The New York Times has a really quite fascinating article on Karen Berger that’s pretty much essential reading for anyone with even a passing interest in comics, and no, not just superheroes but comics as a medium and where the major companies are heading.
There’s a couple of sections which stand out for me. The first is this one:
Ms. Berger said she noted changes in DC’s priorities in recent years. “I’ve found that they’re really more focused on the company-owned characters,” she said. DC and its Disney-owned rival, Marvel, “are superhero companies owned by movie studios.”
This is probably the first time I’ve seen a high level employee (or ex-exmployee) point out what’s been increasingly obvious over the last decade that DC and Marvel have focused on pumping out titles featuring their superheroes at the detriment of anything else. Of course there are people who will point out the odd one or two titles which aren’t just superheroes, but on the whole DC and Marvel publish superhero comics to a decreasing marketplace.
Which brings me to the second part which stands out…
Dan DiDio, the co-publisher of DC Comics, said there was “some truth” to these feelings of a shifting landscape, which he said were industrywide. For comics published by Vertigo and by DC, he said: “There’s not a challenge to be more profitable out of the gate. But there is a challenge to be more accepted out of the gate.”
Mr. DiDio said it would be “myopic” to believe “that servicing a very small slice of our audience is the way to go ahead.”
“That’s not what we’re in the business for,” he added. “We have to shoot for the stars with whatever we’re doing. Because what we’re trying to do is reach the biggest audience and be as successful as possible.”
Again, this is the first time I think Didio has admitted publically that creativity, innovation and experimentation is a thing of the past, and that ‘servicing a small part of our audience’ really means ‘fuck you’ to a large a loyal audience of readers who would enjoy the experimentation of the Vertigo years. It is however about servicing a not much larger section of the audience with superheroes, or at least, how people think superheroes should be portrayed to a shrinking marketplace.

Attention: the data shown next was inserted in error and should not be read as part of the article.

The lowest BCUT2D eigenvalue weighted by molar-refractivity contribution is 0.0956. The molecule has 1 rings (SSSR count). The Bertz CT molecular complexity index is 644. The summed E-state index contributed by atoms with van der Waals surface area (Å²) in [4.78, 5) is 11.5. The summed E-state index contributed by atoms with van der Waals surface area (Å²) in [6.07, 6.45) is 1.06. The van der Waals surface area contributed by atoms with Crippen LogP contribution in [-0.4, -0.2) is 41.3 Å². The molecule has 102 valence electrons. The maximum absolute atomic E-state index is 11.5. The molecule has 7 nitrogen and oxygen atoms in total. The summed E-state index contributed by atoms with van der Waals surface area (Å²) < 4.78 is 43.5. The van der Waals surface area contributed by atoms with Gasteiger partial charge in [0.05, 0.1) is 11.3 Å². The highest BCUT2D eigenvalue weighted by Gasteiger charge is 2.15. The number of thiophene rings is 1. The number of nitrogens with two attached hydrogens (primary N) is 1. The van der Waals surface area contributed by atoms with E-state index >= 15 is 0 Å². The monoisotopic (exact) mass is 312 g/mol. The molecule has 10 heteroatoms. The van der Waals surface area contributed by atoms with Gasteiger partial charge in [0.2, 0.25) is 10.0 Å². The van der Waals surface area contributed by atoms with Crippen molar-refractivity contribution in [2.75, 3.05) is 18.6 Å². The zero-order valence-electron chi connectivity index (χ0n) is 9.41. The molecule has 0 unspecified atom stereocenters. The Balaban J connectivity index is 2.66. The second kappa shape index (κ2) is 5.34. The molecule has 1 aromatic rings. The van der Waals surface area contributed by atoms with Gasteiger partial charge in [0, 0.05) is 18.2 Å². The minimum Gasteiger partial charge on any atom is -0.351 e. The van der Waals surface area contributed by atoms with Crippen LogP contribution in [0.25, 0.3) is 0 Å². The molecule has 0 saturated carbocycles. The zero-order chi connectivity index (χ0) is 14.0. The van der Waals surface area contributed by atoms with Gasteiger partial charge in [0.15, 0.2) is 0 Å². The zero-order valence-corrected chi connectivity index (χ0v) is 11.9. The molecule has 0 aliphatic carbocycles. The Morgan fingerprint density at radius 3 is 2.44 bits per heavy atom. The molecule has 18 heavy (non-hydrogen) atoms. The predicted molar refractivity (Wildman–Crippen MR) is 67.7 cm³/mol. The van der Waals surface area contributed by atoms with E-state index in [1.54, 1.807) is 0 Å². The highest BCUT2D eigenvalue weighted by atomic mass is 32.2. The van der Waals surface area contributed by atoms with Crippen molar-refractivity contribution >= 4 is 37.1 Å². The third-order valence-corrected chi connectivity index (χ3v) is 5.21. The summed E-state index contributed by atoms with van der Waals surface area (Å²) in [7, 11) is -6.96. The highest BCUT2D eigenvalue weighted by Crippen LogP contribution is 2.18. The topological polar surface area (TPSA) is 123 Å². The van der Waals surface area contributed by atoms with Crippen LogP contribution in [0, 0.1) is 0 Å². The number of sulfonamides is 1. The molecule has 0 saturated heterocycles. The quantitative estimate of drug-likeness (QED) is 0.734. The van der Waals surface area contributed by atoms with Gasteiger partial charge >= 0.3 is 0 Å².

So when your audience is teenage boys and middle aged men you end up with Batman fucking Catwoman on panel, or any of the dozens of other examples of DC fuckwittery which means they appeal to a smaller and smaller market. It’s all calculated to sell as many copies to as limited an audience as possible while ensuring they exploit as much intellectual property as possible, and if it’s sexist or moronic then great because a lot of the audience want that.
Never mind there’s a larger group of people who might want to read stories about Catwoman where she’s not just an arse and a pair of tits, or seeing Sue Dibny raped in a story which set the tone for the last decades worth of DC stories.
There’s no joy in this. There’s just people trying to be ‘mature’ by being as sexist as possible while the buying audience decreases because superheroes aren’t fun and as children’s characters they should be fun. However this is basically DC telling us that it’s over for anything fun or different or experimental.
It’s all grim, misogynist rape and violence for here on in. I’m no prude, but when you make children’s characters deliberately inaccessible to children and most women then you’re really not reaching for the stars and trying to expand your readership because frankly, everyone is too scared to lose their job and take the leap that Berger has.
So I wish Berger well. She’s helped provide me with vast amounts of entertainment over the years, and I apologise for trying to chat her up at a UKCAC in the 90’s. My only excuse was I was exceptionally drunk…